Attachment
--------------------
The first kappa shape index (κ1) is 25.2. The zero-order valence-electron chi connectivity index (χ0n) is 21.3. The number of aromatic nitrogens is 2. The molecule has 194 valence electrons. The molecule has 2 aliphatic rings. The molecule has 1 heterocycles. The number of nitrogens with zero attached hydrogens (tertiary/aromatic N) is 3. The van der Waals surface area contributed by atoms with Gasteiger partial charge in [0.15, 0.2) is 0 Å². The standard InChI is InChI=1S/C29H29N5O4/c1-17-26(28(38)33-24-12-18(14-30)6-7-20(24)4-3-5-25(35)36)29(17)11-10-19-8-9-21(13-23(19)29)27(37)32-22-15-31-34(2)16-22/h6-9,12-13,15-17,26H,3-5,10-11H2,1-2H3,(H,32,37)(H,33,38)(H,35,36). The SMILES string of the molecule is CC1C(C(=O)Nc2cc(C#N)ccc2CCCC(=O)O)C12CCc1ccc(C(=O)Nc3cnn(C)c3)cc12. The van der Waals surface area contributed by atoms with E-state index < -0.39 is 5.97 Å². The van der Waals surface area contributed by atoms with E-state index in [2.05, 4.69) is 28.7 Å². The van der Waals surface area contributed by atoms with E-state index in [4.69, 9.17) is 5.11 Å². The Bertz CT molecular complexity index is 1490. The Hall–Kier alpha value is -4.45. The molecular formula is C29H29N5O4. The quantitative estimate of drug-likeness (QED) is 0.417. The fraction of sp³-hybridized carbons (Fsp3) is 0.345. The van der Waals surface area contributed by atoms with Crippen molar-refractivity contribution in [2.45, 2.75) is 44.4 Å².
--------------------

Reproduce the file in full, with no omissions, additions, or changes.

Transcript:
The first kappa shape index (κ1) is 25.2. The zero-order valence-electron chi connectivity index (χ0n) is 21.3. The number of aromatic nitrogens is 2. The molecule has 194 valence electrons. The molecule has 2 aliphatic rings. The molecule has 1 heterocycles. The number of nitrogens with zero attached hydrogens (tertiary/aromatic N) is 3. The van der Waals surface area contributed by atoms with Gasteiger partial charge in [0.15, 0.2) is 0 Å². The standard InChI is InChI=1S/C29H29N5O4/c1-17-26(28(38)33-24-12-18(14-30)6-7-20(24)4-3-5-25(35)36)29(17)11-10-19-8-9-21(13-23(19)29)27(37)32-22-15-31-34(2)16-22/h6-9,12-13,15-17,26H,3-5,10-11H2,1-2H3,(H,32,37)(H,33,38)(H,35,36). The SMILES string of the molecule is CC1C(C(=O)Nc2cc(C#N)ccc2CCCC(=O)O)C12CCc1ccc(C(=O)Nc3cnn(C)c3)cc12. The van der Waals surface area contributed by atoms with E-state index < -0.39 is 5.97 Å². The van der Waals surface area contributed by atoms with E-state index in [2.05, 4.69) is 28.7 Å². The van der Waals surface area contributed by atoms with E-state index in [4.69, 9.17) is 5.11 Å². The Bertz CT molecular complexity index is 1490. The Hall–Kier alpha value is -4.45. The molecular formula is C29H29N5O4. The quantitative estimate of drug-likeness (QED) is 0.417. The fraction of sp³-hybridized carbons (Fsp3) is 0.345. The van der Waals surface area contributed by atoms with Crippen molar-refractivity contribution in [2.45, 2.75) is 44.4 Å².